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11/04/2018 5:55 am  #1


Goat Rodeo at the Border

U.S. militia groups head to border, stirred by Trump’s call to arms


FALFURRIAS, Tex. — Gun-carrying civilian groups and border vigilantes have heard a call to arms in President Trump’s warnings about threats to American security posed by caravans of Central American migrants moving through Mexico. They’re packing coolers and tents, oiling rifles and tuning up aerial drones, with plans to form caravans of their own and trail American troops to the border.

“We’ll observe and report, and offer aid in any way we can,” said Shannon McGauley, a bail bondsman in the Dallas suburbs who is president of the Texas Minutemen. McGauley said he was preparing to head for the Rio Grande in coming days.

“We’ve proved ourselves before, and we’ll prove ourselves again,” he said.

McGauley and others have been roused by the president’s call to restore order and defend the country against what Trump has called “an invasion,” as thousands of Central American migrants advance slowly through southern Mexico toward the U.S. border. Trump has insisted that “unknown Middle Easterners,” “very tough fighters,” and large numbers of violent criminals are traveling among the women, children and families heading north on foot.


[Migrant caravan: What Trump’s threats sound like to the Central Americans trudging north]

The Texas Minutemen, according to McGauley, have 100 volunteers en route to the Rio Grande who want to help stop the migrants, with more likely on the way.

“I can’t put a number on it,” McGauley said. “My phone’s been ringing nonstop for the last seven days. You got other militias, and husbands and wives, people coming from Oregon, Indiana. We’ve even got two from Canada.”

Asked whether his group planned to deploy with weapons, McGauley laughed. “This is Texas, man,” he said.

And yet, the prospect of armed vigilantes showing up beside thousands of U.S. troops — along with Border Patrol agents, police officers and migrants — is considered serious enough that miliary planners have issued warnings to Army commanders.


According to military planning documents obtained by Newsweek, the military is concerned about the arrival of “unregulated militia members self-deploying to the border in alleged support” of U.S. Customs and Border Protection.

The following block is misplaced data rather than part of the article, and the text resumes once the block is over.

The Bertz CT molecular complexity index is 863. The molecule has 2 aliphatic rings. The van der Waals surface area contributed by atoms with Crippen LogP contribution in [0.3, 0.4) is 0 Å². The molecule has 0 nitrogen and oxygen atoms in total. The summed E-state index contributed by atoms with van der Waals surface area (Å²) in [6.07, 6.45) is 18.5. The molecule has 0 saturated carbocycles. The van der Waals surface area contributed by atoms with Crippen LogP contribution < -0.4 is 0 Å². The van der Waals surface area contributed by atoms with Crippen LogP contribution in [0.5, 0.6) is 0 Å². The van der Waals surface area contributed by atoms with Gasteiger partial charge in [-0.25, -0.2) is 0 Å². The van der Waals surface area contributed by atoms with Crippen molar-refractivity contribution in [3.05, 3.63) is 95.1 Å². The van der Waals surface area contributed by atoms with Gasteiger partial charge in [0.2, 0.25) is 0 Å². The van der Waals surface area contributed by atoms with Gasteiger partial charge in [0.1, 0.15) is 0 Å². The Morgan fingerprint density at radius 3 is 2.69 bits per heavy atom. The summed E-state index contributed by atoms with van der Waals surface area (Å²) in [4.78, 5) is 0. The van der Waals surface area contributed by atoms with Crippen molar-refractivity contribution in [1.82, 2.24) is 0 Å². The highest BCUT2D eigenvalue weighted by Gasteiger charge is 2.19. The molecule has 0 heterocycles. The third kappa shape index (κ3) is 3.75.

[Army assessment of migrant caravans undercuts Trump’s rhetoric]

The assessment estimates that 200 militia members could show up. “They operate under the guise of citizen patrols,” the report said, while warning of “incidents of unregulated militias stealing National Guard equipment during deployments.”

The military report provided no further details about the alleged thefts.

Manuel Padilla Jr., the top Border Patrol official in the agency’s Rio Grande Valley sector, the nation’s busiest for illegal crossings, said he has not issued any instructions to agents in the field or to landowners whose properties are adjacent to the river. But he plans to meet with community members in the coming week, he said, to address their concerns.


“We don’t have any specific information about the militias,” said Padilla, reached by phone along the border. “We have seen them in the past, and when things start getting really busy, we have to make sure to let the community know they’re out there.”

“But they’re doing that on their own,” Padilla said.

[Trump vows to block asylum seekers in caravan but offers few details]

McGauley said that in addition to weapons and camping gear, his group will have night-vision goggles and aerial drones with thermal sensing equipment, capable of operating in darkness. He emphasized that the group would report any suspicious activity to authorities and would heed any instructions from Border Patrol agents or military personnel.

Several landowners in the area said they do not want the militias around.

Michael Vickers, a veterinarian and rancher who lives an hour north of the border in Falfurrias, said that he will not let militia members from outside the area onto his property and that he doubts most area landowners would trust outsiders.


We live in a time in which decent and otherwise sensible people are surrendering too easily to the hectoring of morons or extremists. 
 

11/04/2018 8:26 am  #2


Re: Goat Rodeo at the Border

Yeah, right.  A large number of men, women and children from foreign countries coming to America seeking a better life for themselves and their families is a real threat.  Let's go back in time to the 17th, 18th, or 19th century and think about out how our familes got here. 

Let's take it one step further:  Imagine if Native Americans would have been organized enough to support a military and baracaded the ports and places where those nasty Europeans tried to enter their land.

Last edited by Just Fred (11/04/2018 8:47 am)

 

11/04/2018 9:01 am  #3


Re: Goat Rodeo at the Border

Looks like the Caravan of smallpox infected terrorists out to get your grandkids is still over 700 miles from the US border.

Somebody in those militia groups better start organizing some beer runs,,,,,,


We live in a time in which decent and otherwise sensible people are surrendering too easily to the hectoring of morons or extremists. 
     Thread Starter
 

11/05/2018 6:00 am  #4


Re: Goat Rodeo at the Border

https://pbs.twimg.com/media/DrHCbvoVsAASl7D.jpg:large



"Barbed wire, used properly, can be a beautiful sight.”
Donald J Trump


We live in a time in which decent and otherwise sensible people are surrendering too easily to the hectoring of morons or extremists. 
     Thread Starter
 

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